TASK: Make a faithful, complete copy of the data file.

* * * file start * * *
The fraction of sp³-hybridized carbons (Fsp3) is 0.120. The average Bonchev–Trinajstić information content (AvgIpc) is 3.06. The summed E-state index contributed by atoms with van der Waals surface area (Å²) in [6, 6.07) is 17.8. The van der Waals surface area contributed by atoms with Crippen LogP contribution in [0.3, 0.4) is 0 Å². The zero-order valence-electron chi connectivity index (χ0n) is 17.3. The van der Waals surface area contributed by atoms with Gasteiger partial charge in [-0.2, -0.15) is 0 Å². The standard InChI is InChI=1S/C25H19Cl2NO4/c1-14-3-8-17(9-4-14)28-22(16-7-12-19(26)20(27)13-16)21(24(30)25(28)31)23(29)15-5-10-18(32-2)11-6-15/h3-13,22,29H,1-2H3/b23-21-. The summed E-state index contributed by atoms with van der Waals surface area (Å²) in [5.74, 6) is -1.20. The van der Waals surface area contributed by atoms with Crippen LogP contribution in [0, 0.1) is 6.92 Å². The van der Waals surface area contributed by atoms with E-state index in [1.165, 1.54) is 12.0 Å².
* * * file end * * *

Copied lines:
The fraction of sp³-hybridized carbons (Fsp3) is 0.120. The average Bonchev–Trinajstić information content (AvgIpc) is 3.06. The summed E-state index contributed by atoms with van der Waals surface area (Å²) in [6, 6.07) is 17.8. The van der Waals surface area contributed by atoms with Crippen LogP contribution in [0.3, 0.4) is 0 Å². The zero-order valence-electron chi connectivity index (χ0n) is 17.3. The van der Waals surface area contributed by atoms with Gasteiger partial charge in [-0.2, -0.15) is 0 Å². The standard InChI is InChI=1S/C25H19Cl2NO4/c1-14-3-8-17(9-4-14)28-22(16-7-12-19(26)20(27)13-16)21(24(30)25(28)31)23(29)15-5-10-18(32-2)11-6-15/h3-13,22,29H,1-2H3/b23-21-. The summed E-state index contributed by atoms with van der Waals surface area (Å²) in [5.74, 6) is -1.20. The van der Waals surface area contributed by atoms with Crippen LogP contribution in [0, 0.1) is 6.92 Å². The van der Waals surface area contributed by atoms with E-state index in [1.165, 1.54) is 12.0 Å².